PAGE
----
Since launching ME Consulting last month, I’ve been reading and talking tons about social media, and therefore the impact it’s having on how businesses communicate, market and sell their products and services.
There are a couple of things that are particularly striking. One is there’s an incredible amount of talk and enthusiasm about social media. It’s the web world’s new “It Girl” – sexy, attractive and interesting albeit many people don’t have a robust grasp of what it involves beyond a bunch of well-known tools.
Second, most companies want to embrace social media or think they have to embrace it because it seems that everybody else is doing it.
When I ask companies curious about social media, I ask them three questions: Why does one want to try social media? What does one want to urge out of it – e.g. traffic, branding, sales? What proportion of time/money are you committed to forming social media? If they need good answers or, at least, solid thoughts about each question, then they’ve taken a crucial first strategic step.
The third – and maybe most interesting – issue from lecture people are the myths surrounding social media. If you check out the list, it goes an extended way in explaining why numerous people are so excited but need insight and strategic/tactical help in doing social media.
1. Though Social media is free, Have you ever wonder why people spend most of their time in front of their computer or big screen monitors? This is often supported by the very fact many of the tools available to implement social media are, in fact, free like WordPress, Facebook, YouTube, Twitter, LinkedIn, del.icio.us, Digg. the truth, however, is while the tools are liberal to use, it takes time, effort and resources (aka a fanatical employee like a community manager) to implement and operate social media programs. It’s not just a matter of fixing a couple of accounts and trying to automate the maximum amount as possible. To try to do it well and properly, social media takes time and money.
2. Social media is straightforward. Among the leading social media myths, this is often perhaps the most important one. To be honest, doing social media well is way from glamorous. It takes tons of your time and involves an incredible amount of blocking and tackling on a day today. Unless you hit the social media lottery (e.g. Zappos), a successful social media campaign consists of working it a day and making small, but constant, gains. It means hours of effort to watch, track and have interacted with people on dozens of platforms.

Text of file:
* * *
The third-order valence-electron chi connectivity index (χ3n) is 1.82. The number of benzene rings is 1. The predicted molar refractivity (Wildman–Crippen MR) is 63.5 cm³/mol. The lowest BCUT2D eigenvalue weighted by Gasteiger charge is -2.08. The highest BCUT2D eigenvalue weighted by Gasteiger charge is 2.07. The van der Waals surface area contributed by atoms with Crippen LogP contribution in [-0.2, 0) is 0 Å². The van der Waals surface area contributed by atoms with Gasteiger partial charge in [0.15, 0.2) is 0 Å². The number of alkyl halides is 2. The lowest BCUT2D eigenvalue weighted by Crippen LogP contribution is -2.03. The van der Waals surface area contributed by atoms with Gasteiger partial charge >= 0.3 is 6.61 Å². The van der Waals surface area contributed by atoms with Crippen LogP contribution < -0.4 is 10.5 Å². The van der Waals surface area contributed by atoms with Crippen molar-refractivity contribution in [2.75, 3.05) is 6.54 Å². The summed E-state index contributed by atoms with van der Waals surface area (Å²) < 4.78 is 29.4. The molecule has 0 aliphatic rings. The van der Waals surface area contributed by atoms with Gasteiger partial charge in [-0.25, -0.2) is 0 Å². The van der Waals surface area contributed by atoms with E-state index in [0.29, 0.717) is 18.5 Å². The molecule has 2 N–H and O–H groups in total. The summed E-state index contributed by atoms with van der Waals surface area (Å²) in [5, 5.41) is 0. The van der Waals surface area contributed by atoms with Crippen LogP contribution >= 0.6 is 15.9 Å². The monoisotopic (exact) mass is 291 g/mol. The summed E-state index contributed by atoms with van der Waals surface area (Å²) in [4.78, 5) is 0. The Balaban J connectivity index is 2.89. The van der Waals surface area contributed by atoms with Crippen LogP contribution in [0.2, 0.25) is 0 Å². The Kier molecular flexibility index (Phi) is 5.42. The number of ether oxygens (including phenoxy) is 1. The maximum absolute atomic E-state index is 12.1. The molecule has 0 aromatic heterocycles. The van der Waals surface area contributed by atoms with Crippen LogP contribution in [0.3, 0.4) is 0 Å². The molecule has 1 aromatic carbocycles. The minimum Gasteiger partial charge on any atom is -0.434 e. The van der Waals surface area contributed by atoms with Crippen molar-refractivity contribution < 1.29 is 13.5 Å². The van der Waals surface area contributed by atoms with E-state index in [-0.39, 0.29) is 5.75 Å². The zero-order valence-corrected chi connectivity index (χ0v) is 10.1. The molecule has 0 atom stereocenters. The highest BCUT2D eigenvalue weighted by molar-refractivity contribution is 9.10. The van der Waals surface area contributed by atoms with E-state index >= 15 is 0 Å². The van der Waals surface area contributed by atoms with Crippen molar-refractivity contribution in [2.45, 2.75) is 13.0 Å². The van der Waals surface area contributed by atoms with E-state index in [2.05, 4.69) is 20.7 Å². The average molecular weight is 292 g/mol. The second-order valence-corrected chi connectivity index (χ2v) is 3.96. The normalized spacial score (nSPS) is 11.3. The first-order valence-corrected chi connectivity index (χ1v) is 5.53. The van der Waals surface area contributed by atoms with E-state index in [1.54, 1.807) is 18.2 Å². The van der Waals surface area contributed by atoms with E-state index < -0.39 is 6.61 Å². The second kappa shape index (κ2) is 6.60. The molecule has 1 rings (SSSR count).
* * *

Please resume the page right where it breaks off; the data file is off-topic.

3. Social media is about tools. As mentioned above, the tools mean nothing if you don’t have someone to leverage them. The tools are cool but even the simplest tools are worthless without a transparent goal of what and the way they ought to be used.
4. Social media may be a standalone activity from a company’s marketing, communications, and sales activities. Wrong, wrong, wrong. Social media may be not an add-on or an adjunct but it is surprising to ascertain companies suggest they have to feature some social media to the combination. In other words, it’s not a widget which will easily be plugged in when needed. To achieve success, social media must be a part of and aligned with a company’s brand, messaging and strategic goals.
5. The social measure is difficult to live or get a handle on return on investment. There’s no lack of tools available to trace, monitor and measure social media activity, many of them free. At an equivalent time, increasingly more sophisticated and value social media measurement and analytics tools are being created which will provide companies with amazing insight about what’s happening within the social media universe and who’s doing it.
The myths about social media aren’t really a nasty thing because it just illustrates how the social market remains within the early stages of its development and maturity. Over time, these myths will start to disappear as companies and other people get a far better appreciation of what’s really involved and the way social media fits into the strategic schemes of things.